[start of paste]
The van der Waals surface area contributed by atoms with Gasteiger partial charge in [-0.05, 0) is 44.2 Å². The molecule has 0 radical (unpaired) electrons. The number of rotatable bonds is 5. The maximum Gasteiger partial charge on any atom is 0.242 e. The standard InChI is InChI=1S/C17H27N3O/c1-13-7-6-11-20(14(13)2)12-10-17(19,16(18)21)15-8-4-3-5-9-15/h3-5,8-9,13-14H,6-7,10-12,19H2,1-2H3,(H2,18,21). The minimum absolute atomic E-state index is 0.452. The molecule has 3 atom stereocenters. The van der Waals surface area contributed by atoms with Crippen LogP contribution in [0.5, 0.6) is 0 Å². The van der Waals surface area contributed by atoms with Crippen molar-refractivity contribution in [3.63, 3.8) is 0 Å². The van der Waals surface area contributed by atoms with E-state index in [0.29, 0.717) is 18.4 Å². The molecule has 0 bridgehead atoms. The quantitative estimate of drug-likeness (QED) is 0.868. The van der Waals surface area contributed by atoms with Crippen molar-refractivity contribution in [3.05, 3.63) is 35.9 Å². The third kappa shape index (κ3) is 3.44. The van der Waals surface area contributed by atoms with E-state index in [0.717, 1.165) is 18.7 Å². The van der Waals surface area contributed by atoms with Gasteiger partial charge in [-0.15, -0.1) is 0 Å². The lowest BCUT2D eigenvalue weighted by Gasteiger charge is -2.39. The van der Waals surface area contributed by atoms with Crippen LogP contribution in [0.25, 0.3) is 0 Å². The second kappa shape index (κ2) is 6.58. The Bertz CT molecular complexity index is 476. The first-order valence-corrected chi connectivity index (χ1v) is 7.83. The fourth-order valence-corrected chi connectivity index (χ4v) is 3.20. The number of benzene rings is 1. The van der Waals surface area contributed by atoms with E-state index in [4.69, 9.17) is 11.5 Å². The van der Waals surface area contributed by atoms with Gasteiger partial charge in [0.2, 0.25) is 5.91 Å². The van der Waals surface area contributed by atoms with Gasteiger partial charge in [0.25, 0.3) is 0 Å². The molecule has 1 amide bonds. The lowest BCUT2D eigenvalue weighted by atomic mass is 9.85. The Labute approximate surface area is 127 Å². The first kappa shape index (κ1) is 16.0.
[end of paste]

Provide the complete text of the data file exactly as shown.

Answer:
The van der Waals surface area contributed by atoms with Gasteiger partial charge in [-0.05, 0) is 44.2 Å². The molecule has 0 radical (unpaired) electrons. The number of rotatable bonds is 5. The maximum Gasteiger partial charge on any atom is 0.242 e. The standard InChI is InChI=1S/C17H27N3O/c1-13-7-6-11-20(14(13)2)12-10-17(19,16(18)21)15-8-4-3-5-9-15/h3-5,8-9,13-14H,6-7,10-12,19H2,1-2H3,(H2,18,21). The minimum absolute atomic E-state index is 0.452. The molecule has 3 atom stereocenters. The van der Waals surface area contributed by atoms with Crippen LogP contribution in [0.5, 0.6) is 0 Å². The van der Waals surface area contributed by atoms with Crippen molar-refractivity contribution in [3.63, 3.8) is 0 Å². The van der Waals surface area contributed by atoms with E-state index in [0.29, 0.717) is 18.4 Å². The molecule has 0 bridgehead atoms. The quantitative estimate of drug-likeness (QED) is 0.868. The van der Waals surface area contributed by atoms with Crippen molar-refractivity contribution in [3.05, 3.63) is 35.9 Å². The third kappa shape index (κ3) is 3.44. The van der Waals surface area contributed by atoms with E-state index in [0.717, 1.165) is 18.7 Å². The van der Waals surface area contributed by atoms with Gasteiger partial charge in [-0.15, -0.1) is 0 Å². The lowest BCUT2D eigenvalue weighted by Gasteiger charge is -2.39. The van der Waals surface area contributed by atoms with Crippen LogP contribution in [0.25, 0.3) is 0 Å². The second kappa shape index (κ2) is 6.58. The Bertz CT molecular complexity index is 476. The first-order valence-corrected chi connectivity index (χ1v) is 7.83. The fourth-order valence-corrected chi connectivity index (χ4v) is 3.20. The number of benzene rings is 1. The van der Waals surface area contributed by atoms with E-state index in [4.69, 9.17) is 11.5 Å². The van der Waals surface area contributed by atoms with Gasteiger partial charge in [0.2, 0.25) is 5.91 Å². The van der Waals surface area contributed by atoms with Gasteiger partial charge in [0.25, 0.3) is 0 Å². The molecule has 1 amide bonds. The lowest BCUT2D eigenvalue weighted by atomic mass is 9.85. The Labute approximate surface area is 127 Å². The first kappa shape index (κ1) is 16.0.